“Not yet. Be patient…OK, now! What’s missing?”
I concentrated, trying to figure out which of her little trinkets she had hidden in the purse. “The ballerina?”
“What else?”
“The money?”
Grandma smiled her warm, wide, beautiful smile at me. She clicked open the clutch and dumped the tiny dancer and nickel back onto the couch. “You’re such a smart girl, Angel.”
We took turns for a long time–I could have played all night. I suppose at some point she grew tired of it, but never let on. She just smiled and asked, “Would you like some ice cream?”
“Yay! Can I have the special hard chocolate?”
“Of course.” She scooped the ice cream into a small bowl and I got to be big and pour the Magic Shell chocolate on top and watch it freeze. I loved how it broke when I pressed my spoon into it. I ate my ice cream and played with her little white china cats and kittens while she watched “Dallas” on the big console TV, and then it was time to get ready for bed. Daddy and Mommy would pick me up in the morning.
I’d forgotten my toothbrush, so she put a little bit of toothpaste on my finger and told me to rub it all over my teeth and she let me use her WaterPik to squirt and rinse my mouth. That thing was SO NEAT!
Then we went into her room and knelt down at the bed. We said the “Our Father” and asked God to bless Mommy and Daddy and all the aunts and uncles and cousins.
Then Grandma put plastic bags over the couch cushions “just in case” and covered it with a sheet and laid out an afghan and a pillow for me. She tucked me in with a kiss and a hug and we said goodnight. A few minutes later, I wanted a drink of water so I went to her room. There she was, still on her knees at her bedside, with her prayer cards with pictures of Jesus and Mary and angels.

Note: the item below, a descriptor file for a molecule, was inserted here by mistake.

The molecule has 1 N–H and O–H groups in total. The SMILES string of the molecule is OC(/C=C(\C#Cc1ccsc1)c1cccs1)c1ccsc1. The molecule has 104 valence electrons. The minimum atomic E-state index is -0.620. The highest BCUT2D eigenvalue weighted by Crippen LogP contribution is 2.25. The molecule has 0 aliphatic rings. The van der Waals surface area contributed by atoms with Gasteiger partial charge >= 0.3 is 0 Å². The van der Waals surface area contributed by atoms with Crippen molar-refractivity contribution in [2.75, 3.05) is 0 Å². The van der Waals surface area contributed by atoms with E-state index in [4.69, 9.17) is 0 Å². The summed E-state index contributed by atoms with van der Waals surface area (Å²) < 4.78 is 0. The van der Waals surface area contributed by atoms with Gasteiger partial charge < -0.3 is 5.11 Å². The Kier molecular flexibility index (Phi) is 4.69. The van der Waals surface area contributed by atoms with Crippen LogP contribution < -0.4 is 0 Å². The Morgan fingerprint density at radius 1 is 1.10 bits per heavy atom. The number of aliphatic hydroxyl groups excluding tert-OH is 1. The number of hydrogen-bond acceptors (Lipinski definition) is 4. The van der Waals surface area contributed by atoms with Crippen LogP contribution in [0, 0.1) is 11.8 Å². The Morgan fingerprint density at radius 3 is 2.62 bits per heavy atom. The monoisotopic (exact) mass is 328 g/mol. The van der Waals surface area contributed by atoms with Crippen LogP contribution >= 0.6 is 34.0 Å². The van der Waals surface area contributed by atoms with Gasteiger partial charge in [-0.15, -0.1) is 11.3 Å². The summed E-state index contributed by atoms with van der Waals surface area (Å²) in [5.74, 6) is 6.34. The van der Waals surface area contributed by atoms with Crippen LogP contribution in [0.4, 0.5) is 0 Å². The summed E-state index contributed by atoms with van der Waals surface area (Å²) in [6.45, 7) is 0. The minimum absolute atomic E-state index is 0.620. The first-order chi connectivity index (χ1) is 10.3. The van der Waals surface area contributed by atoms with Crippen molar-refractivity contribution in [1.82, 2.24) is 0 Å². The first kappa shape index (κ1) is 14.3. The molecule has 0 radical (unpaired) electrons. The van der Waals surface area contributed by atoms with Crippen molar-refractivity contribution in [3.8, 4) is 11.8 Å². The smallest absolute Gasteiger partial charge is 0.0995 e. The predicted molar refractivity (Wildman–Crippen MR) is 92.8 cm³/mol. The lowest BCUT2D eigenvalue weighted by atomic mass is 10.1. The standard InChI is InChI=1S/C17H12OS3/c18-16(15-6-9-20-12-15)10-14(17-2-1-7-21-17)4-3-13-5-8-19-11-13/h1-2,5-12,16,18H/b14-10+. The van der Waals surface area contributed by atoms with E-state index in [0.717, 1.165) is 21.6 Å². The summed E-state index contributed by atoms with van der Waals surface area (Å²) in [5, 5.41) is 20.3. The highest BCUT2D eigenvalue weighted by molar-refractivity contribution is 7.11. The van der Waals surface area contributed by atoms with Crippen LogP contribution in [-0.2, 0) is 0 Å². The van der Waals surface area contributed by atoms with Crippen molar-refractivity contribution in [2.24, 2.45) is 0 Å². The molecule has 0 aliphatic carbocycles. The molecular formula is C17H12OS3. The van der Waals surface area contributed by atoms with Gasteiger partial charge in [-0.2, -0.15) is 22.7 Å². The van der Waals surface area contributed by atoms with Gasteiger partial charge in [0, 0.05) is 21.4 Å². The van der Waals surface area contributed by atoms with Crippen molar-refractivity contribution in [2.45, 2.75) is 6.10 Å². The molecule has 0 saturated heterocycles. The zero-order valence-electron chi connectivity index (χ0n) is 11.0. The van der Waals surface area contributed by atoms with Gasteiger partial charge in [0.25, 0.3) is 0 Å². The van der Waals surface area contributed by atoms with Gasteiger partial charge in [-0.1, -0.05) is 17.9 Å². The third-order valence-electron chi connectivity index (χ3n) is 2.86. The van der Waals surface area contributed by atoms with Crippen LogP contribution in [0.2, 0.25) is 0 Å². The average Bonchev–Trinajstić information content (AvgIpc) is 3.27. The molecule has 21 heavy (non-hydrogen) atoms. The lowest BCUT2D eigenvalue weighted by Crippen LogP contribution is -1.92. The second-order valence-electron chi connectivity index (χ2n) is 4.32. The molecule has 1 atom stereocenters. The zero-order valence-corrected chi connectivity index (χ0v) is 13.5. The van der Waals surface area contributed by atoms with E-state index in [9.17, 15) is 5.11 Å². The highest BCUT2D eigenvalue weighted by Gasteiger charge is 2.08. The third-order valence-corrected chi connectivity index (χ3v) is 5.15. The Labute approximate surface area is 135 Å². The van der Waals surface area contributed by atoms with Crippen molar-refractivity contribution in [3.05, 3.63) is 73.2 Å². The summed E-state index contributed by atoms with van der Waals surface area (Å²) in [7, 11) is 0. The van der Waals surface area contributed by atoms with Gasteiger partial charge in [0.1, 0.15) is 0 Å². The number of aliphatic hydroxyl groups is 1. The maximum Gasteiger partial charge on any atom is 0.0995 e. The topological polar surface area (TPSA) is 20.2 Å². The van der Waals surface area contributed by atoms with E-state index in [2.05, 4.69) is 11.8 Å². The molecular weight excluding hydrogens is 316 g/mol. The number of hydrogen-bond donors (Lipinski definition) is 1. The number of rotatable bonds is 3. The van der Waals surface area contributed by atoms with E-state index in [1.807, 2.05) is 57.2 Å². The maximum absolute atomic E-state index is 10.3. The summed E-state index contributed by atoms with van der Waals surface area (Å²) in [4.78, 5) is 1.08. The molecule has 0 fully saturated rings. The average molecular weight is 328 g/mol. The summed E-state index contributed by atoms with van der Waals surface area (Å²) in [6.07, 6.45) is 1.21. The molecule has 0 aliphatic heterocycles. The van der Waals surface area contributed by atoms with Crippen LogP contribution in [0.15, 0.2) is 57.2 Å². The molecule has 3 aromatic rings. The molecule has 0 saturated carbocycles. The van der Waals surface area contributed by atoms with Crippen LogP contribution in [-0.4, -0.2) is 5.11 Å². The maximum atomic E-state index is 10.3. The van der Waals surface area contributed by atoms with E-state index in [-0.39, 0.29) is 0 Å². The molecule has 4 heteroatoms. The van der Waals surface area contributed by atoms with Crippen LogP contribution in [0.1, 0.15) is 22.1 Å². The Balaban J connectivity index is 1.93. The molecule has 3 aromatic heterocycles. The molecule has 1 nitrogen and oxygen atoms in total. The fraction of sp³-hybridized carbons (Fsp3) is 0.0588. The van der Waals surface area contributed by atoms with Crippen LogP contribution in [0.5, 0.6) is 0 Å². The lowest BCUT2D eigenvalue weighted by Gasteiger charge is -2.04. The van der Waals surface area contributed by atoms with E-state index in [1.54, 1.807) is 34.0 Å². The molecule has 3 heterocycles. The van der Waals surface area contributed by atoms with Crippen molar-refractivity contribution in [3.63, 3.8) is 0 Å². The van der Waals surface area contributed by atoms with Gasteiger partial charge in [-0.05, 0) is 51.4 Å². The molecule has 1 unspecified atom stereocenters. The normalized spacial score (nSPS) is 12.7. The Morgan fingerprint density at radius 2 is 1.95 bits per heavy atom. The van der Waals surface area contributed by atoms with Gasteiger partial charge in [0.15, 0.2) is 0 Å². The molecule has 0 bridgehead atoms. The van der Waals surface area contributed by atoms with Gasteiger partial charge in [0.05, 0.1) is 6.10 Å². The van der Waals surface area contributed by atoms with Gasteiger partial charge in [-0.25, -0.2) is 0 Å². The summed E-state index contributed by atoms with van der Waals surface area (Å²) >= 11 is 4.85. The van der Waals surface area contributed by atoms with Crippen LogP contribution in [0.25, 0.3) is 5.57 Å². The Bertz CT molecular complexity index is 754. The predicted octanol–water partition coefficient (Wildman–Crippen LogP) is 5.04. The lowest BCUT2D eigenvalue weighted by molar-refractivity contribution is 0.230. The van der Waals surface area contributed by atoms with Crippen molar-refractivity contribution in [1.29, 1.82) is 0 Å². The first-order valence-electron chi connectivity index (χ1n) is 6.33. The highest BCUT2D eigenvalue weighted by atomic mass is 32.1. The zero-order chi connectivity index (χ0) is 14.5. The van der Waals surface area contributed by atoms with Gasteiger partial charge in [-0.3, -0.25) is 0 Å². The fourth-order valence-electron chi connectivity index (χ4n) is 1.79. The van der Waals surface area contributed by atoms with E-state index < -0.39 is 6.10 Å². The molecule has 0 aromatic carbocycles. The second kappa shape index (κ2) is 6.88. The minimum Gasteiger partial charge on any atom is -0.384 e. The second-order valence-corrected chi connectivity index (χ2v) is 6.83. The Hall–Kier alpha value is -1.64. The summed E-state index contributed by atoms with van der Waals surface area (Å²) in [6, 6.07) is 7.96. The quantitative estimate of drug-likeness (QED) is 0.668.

“Can I have a glass of water?”
Ever patient, she took me into the kitchen and gave me an half-pint jelly jar half full of water and then tucked me back into bed. “Pleasant dreams, Angel.”
I fell asleep, and I’m sure I dreamed pleasant dreams because I was wrapped up in so much love.
My children love the “What’s Missing” game now and playing with them brings back such fond memories. I’d be lying if I told you it doesn’t bring tears, too. They’re flowing as I write this. Grandma died that next October at 63 years old. Now, when I play with my kids on my brown couch and look up at her picture that hangs on my living room wall, I hear her ask, “What’s missing?”
And all I can answer is, “You.”



Note to readers:
I wrote this post once already…and it was terribly witty. Right as I was ready to hit the button to publish it, my dog literally pulled the plug on it. She did. I swear it. She lay on the computer’s electrical cord and pulled it out of the wall. My entire post was lost. What you see below is my attempt to re-create what was going to make you laugh, nod in agreement, and write wonderful notes to me at You see, my blog is about the lessons and values I learned from my forefathers and foremothers and so I press on; because “If at first you don’t succeed, try, try again.”